Every morning, when we wake up, we are faced with thousands of choices, but it's a privilege young Amir Hezareh has been denied.

The 29-year-old is three years into an eight-year stretch for drug dealing and is serving the remainder of his sentence at HMP Latchmere House, Richmond.

But Amir and 15 of his fellow inmates will be let out of jail next week, under supervision, to appear in a stage production of On The Waterfront at New Wimbledon Theatre.

The talented actor is playing Terry Malone, the lead role that won Marlon Brando his first Best Actor Oscar in 1954.

I saw a dress rehearsal of the production at Nescot College, in Ewell, last week and was honestly blown away by Amir's performance. So mature and free from inhibition, he was a natural.

It was evident that Amir had connected with Terry, a washed-up former boxer who was forced to take a dive by the mob in his only championship shot.

He uttered the famous line, I could have been a contender', with all the feeling of a man who had taken a wrong turn in life.

"I like how my character goes from being the tough guy to a nobody and then back to being the tough guy," said Amir.

"Marlon Brando's performance in the film was beautiful. Obviously, it would be great to be able to do it like him, but no one wants to go out and see another Marlon Brando they want to see someone original."

The central theme of On The Waterfront is Terry's inner conflict between his own self interests and moral responsibility.

His cousin, Johnny Friendly, runs the mob that controls the New York waterfront, stamping down on the dockers' unions and skimming profits while working-men and their families starve.

Terry is given special treatment in return for a few favours', but his conscience is pricked when he helps the mob murder Joey Doyle, who stood up for the dockers' rights. After Terry falls for Joey's grieving sister, Edie, he stands up to his mob family, but at what cost?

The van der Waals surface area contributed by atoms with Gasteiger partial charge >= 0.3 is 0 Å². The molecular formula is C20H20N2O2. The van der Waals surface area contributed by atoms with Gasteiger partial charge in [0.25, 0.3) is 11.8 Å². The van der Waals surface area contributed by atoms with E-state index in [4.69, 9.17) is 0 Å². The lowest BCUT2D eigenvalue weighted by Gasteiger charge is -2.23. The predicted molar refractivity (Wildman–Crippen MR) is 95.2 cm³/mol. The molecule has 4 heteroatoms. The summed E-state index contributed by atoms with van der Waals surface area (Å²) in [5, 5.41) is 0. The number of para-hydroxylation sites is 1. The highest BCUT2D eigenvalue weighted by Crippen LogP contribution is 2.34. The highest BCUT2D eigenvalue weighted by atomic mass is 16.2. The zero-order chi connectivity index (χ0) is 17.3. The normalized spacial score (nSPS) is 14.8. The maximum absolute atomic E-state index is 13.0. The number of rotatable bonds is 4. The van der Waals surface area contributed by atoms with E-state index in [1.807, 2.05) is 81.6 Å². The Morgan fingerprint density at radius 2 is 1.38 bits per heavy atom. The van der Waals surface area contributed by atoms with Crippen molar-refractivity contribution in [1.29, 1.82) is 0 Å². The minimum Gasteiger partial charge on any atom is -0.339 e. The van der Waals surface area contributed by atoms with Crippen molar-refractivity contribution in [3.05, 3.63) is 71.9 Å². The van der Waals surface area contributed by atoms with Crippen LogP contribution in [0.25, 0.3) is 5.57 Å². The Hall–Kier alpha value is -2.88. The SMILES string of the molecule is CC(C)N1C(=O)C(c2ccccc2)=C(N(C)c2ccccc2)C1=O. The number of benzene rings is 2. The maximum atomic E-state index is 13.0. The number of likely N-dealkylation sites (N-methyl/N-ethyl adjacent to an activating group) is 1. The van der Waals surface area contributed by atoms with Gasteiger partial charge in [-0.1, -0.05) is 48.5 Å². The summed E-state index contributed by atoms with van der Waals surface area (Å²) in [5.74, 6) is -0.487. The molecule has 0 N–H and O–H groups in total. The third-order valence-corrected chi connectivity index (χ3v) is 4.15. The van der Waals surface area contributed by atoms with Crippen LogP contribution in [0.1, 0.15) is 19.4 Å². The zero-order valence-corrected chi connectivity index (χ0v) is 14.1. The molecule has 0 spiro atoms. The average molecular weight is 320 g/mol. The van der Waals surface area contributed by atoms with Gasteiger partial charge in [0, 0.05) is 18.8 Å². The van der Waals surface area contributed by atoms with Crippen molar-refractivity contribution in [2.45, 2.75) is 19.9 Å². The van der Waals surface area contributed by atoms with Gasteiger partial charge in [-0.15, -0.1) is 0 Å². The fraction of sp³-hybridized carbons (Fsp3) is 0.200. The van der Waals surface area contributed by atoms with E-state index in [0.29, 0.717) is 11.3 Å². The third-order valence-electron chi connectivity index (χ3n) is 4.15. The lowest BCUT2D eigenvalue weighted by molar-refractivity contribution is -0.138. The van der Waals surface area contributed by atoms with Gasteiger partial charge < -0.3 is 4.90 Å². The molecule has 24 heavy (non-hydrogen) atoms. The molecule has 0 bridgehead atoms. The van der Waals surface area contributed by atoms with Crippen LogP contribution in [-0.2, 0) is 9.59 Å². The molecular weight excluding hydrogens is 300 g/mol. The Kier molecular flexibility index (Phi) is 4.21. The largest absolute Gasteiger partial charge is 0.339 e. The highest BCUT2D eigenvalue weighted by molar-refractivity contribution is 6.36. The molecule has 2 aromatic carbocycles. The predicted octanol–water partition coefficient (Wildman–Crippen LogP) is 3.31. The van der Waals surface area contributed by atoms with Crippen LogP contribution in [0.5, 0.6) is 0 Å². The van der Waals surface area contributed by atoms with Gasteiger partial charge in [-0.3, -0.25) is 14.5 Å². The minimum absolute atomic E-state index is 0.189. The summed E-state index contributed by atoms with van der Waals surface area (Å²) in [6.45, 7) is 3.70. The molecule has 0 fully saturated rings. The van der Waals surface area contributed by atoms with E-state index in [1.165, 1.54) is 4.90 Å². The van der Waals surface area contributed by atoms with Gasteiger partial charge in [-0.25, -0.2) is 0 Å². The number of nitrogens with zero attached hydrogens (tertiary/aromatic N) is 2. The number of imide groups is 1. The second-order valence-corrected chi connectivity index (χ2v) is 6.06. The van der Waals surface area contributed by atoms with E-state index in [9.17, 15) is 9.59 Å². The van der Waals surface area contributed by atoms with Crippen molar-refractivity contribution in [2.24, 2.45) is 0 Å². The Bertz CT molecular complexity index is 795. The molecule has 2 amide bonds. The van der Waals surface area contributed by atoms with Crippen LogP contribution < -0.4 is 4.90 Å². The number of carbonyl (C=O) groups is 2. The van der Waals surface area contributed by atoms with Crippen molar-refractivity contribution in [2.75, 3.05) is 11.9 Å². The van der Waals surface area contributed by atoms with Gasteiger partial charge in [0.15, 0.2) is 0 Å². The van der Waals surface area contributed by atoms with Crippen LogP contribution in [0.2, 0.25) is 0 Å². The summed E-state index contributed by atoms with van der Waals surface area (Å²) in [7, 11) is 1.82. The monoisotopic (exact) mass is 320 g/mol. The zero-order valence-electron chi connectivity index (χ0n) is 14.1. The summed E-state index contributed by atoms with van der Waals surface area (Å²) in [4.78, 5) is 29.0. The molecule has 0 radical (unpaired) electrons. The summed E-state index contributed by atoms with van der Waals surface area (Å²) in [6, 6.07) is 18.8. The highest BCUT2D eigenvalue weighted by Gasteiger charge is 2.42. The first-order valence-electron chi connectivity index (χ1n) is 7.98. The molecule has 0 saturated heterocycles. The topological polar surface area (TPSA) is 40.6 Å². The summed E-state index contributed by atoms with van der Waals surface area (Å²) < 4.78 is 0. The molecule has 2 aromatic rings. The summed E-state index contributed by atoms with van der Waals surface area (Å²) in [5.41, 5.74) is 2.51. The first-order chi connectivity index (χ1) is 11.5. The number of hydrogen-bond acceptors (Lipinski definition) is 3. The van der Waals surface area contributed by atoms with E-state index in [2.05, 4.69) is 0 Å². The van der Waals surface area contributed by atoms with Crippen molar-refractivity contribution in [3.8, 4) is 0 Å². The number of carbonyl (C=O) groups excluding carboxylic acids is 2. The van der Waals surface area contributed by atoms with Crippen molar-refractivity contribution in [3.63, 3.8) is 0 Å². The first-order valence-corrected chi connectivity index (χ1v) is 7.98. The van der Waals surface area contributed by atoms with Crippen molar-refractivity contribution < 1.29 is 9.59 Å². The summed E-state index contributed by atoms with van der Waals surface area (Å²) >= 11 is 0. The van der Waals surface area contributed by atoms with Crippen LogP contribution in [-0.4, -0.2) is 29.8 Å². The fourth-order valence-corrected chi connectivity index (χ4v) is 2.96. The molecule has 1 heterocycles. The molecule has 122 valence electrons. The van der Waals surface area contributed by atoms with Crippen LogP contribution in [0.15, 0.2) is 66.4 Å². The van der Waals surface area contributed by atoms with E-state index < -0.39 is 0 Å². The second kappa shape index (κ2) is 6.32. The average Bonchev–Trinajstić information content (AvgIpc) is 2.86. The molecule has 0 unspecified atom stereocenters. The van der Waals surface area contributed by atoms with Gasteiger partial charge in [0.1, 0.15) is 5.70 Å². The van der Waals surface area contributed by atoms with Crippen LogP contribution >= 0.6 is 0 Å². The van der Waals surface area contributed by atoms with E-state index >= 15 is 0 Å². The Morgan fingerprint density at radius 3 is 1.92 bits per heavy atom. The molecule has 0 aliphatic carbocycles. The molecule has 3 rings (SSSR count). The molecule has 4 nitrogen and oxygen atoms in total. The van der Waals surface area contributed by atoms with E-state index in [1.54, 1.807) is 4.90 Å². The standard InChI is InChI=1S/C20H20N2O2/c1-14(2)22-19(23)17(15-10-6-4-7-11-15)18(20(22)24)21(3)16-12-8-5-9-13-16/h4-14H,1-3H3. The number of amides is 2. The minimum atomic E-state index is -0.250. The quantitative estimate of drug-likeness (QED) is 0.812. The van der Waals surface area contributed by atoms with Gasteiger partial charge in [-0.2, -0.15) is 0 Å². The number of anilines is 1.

The prison production is the brainchild of Esther Baker, 36, director and founder of the Synergy Theatre Project.

Esther has more than 12 years' experience as a drama teacher in London prisons and has run Synergy for the past five years.

She believes prisoners deserve a second chance. Esther said: "If society doesn't do something to help them then the bad behaviour society has condemned them for will continue."

Someone else to have her eyes opened is Charity Wakefield, in her first Synergy role as Edie.

Charity revealed: "Esther was a bit worried as the play includes a romantic storyline between myself and Terry.

"She had previously avoided plays containing rom-ance because of the obvious potential difficulties, and there was a certain amount of sexual tension the first time I had to kiss Terry in rehearsals.

"I was nervous as I didn't know how Amir would react, but he handled it really well.

"The rest of the cast couldn't stop giggling. They were like a bunch of shy teenagers, but they were great to me."

The experience has encouraged the 24-year-old Charity to do more work in prisons.

She runs her own theatre company in South London and said she wouldn't hesitate to offer the more serious actors, like Amir, a job when they get out.

That is the aim of Synergy to give prisoners the confidence to aim higher.

Few will become actors, but Amir has the natural talent to make a career in theatre and plans to apply to RADA. He said: "I want to become an actor if I can."

On the Waterfront, New Wimbledon Studio Theatre, until November 19, from 7.45pm. Call 0870 060 6646 for more details.